And, of course, how to get with it.  How the latest consulting fad and academic fashion can be related to research on RO. 

 Teaching issues, cases, how to explain this theory at different levels.  What readings (start with the Annotated Biblio) work at what levels?  Illustrations that work. 

What schools may have openings and are friendly to this theory.  In this economy, jobs have to be included. 

I sense a huge opening in many areas for RO.  We have to share for these opening to work. 

Well?  What do you think?  Is this too ambitious? 

My best.  -  Ken Craddock  


Sunday, 14 September 2008 05:00

GO President's Blog -- Our new web site

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We have been busy these last few months designing our new society web site.

It's a Beta version and we should have Stage I complete and debugged in a couple of weeks.

Take a look and let me know what you think by November 30th.

What to expect from Stage I?

All the old material from our current site has been moved over and some new material has been added.

New features include:

  • Search capability
  • Integrated data base - connecting affiliate accounts (required for all downloads) on-line store, conference and workshop registration, discussion forums, mailing list management system and survey tools.  Affiliates can update their own contact information, photos, and bios subject to editorial review.
  • Tools such as - blogs, photo gallery and backroom for board work and other governance activities,
  • Modular design allows rapid and efficient changes in design, menus and content
  • Built in HTML editors mean volunteers like you and me will be able to make changes ourselves in parts of the site we maintain.
  • Flash video - for better compatibility with computers world-wide
  • Capability to switch between English, Spanish & Portuguese pages.
  • Google analytics - to count page visits and all downloads

Any and all comments will be helpful on:

  • Aesthetics
  • Policy
  • Content
  • Features
  • Typographical errors
  • Ideas for improvements next time.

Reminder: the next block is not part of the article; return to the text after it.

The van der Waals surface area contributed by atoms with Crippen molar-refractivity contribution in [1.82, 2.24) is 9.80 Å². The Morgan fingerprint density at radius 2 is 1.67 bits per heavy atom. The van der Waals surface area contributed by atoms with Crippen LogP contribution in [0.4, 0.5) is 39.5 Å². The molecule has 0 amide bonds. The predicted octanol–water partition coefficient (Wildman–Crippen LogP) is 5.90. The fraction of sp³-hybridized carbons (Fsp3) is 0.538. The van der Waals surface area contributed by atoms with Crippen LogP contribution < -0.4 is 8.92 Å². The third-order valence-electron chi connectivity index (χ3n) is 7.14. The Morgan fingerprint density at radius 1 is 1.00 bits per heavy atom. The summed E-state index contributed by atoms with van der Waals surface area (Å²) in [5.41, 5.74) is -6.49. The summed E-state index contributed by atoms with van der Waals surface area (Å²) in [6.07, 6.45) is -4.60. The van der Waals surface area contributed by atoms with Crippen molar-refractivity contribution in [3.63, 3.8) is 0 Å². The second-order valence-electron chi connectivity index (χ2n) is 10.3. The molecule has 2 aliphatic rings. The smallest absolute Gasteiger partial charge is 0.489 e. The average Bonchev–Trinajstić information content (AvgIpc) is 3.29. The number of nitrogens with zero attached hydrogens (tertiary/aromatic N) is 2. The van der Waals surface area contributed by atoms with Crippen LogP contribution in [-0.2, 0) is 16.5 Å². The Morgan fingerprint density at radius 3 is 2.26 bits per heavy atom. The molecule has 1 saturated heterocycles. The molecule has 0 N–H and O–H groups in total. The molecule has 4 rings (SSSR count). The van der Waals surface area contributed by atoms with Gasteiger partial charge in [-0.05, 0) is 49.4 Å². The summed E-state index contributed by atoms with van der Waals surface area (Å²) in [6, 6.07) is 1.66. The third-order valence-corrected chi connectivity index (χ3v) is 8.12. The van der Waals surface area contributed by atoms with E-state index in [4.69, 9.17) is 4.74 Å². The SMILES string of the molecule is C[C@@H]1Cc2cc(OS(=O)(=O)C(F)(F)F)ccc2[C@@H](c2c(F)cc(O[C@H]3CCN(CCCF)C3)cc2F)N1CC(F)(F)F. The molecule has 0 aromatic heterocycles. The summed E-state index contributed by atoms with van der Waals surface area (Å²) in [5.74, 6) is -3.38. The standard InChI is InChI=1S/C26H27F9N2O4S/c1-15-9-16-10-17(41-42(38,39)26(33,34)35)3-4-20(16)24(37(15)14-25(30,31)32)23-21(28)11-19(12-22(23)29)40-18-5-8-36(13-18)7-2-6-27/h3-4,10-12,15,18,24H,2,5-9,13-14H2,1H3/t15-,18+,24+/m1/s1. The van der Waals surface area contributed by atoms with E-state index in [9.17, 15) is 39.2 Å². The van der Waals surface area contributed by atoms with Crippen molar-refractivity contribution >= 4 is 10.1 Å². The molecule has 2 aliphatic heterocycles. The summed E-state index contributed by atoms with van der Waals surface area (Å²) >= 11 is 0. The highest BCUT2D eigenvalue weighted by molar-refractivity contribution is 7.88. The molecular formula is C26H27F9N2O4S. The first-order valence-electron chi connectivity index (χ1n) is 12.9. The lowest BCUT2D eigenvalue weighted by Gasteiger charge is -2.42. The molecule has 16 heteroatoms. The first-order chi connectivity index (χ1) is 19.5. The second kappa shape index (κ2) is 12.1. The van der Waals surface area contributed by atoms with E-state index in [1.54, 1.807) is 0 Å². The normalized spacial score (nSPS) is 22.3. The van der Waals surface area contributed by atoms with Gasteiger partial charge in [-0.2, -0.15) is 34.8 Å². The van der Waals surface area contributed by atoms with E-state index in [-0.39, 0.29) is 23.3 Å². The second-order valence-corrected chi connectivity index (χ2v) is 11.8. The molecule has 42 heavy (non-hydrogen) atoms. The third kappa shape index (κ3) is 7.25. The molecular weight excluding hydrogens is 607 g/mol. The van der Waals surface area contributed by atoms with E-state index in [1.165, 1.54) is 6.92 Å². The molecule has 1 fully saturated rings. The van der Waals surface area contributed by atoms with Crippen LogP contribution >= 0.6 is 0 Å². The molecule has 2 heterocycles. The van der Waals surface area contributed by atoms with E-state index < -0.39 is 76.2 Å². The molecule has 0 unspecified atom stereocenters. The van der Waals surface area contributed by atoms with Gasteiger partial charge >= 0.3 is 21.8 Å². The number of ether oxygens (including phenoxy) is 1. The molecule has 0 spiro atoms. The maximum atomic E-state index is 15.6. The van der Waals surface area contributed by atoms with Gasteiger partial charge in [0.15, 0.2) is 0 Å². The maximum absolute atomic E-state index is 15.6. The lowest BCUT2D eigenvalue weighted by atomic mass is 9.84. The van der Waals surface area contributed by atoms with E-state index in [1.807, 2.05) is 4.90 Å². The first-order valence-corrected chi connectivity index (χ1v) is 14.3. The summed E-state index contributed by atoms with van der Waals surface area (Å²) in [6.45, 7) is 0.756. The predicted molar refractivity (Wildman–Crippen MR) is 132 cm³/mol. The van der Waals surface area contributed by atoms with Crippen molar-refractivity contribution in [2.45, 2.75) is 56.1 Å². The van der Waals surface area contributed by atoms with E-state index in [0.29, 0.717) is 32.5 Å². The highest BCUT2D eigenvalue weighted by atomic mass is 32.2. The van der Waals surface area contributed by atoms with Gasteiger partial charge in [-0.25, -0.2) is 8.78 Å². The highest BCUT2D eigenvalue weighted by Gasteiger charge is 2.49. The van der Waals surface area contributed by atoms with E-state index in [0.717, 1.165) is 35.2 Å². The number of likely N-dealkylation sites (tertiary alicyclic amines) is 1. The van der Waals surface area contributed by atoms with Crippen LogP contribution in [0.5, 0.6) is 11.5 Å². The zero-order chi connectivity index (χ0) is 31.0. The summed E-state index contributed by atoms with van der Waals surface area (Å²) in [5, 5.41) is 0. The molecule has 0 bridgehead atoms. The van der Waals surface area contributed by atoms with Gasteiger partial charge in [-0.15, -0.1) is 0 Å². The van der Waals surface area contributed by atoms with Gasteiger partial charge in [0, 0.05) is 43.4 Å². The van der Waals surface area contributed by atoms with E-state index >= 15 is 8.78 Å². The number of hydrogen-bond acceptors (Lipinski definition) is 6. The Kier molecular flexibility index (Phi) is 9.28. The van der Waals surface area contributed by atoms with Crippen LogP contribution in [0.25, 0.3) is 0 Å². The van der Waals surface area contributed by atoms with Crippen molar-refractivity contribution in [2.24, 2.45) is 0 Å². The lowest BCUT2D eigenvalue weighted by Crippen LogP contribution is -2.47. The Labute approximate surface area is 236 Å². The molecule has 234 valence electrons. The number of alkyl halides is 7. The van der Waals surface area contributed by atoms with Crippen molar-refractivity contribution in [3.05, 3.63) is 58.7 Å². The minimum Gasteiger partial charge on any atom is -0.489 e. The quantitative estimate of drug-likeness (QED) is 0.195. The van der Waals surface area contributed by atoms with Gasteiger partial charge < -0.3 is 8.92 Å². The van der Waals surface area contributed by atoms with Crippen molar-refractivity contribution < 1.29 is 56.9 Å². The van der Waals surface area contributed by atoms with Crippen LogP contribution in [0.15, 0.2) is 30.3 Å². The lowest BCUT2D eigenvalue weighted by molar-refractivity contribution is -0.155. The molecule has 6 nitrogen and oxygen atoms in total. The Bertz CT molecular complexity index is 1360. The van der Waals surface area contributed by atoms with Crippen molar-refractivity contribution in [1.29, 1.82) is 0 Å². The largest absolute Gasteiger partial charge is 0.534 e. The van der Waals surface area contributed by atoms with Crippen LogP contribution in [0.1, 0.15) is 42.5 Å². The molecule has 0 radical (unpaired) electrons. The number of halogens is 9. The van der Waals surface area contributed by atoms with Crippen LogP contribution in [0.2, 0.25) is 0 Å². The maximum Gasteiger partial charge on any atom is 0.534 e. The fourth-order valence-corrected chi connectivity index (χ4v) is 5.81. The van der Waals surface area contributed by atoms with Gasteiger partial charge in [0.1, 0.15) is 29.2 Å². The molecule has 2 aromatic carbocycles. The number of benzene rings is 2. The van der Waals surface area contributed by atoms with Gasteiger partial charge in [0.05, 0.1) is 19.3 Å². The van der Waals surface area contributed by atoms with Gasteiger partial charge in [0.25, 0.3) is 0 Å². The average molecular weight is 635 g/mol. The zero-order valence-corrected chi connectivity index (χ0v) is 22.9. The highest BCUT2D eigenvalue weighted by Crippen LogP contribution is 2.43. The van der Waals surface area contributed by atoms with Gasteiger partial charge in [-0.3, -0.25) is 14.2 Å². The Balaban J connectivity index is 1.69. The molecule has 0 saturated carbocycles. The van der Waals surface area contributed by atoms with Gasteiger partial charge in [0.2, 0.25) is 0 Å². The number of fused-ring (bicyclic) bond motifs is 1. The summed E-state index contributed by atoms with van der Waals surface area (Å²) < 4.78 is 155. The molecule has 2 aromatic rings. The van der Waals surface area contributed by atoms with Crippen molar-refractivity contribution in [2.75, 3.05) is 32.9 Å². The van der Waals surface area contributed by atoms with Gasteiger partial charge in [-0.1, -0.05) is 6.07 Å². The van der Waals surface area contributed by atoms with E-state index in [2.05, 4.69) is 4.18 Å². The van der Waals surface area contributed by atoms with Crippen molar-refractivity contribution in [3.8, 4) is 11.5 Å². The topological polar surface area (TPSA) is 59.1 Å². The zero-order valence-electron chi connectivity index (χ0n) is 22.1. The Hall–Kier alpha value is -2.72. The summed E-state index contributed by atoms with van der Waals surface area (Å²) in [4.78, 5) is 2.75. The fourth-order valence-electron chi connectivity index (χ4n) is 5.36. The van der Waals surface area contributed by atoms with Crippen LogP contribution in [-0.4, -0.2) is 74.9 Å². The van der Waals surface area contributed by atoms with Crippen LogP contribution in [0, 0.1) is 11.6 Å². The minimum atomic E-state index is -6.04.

Your comments best by November 30th, but we will keep making improvements and welcome anytime.

Then we'll be working on Stage II through April 30th - much more functionality and special features including member only collaborative projects and on-line learning modules.

Best wishes,


Professional associations & universities that support and / or co-market society conferences

 New York City, USA

IBM International


The Argentine Human Resources Association

The European Organization Design Forum


Canadian Association of Management Consultants

Human Resource Professionals of Ontario

Human Resource Planning Society

An institute for advanced human resources professional development

An association of academics, business users and consultants headquartered at Aarhus University in Denmark

A USA based association

A Toronto-based association of advanced HR practitioners 


An Argentine Society for Quality Improvement


The Argentine Society for Training and Development

The Argentine Human Resources Association

Federation of Human Resource Associations in Latin America 

The Buenos Aires Technological Institute

An professional association for public service employees in Canada

Consulting firms that provide financial support


A management consulting firm in Toronto, Canada



Forrest and Company, Toronto, Canada


A global network of associate consultants headquartered in Toronto Canada



Toronto, Canada

















Toronto, Canada

Buenos Aires, Argentina.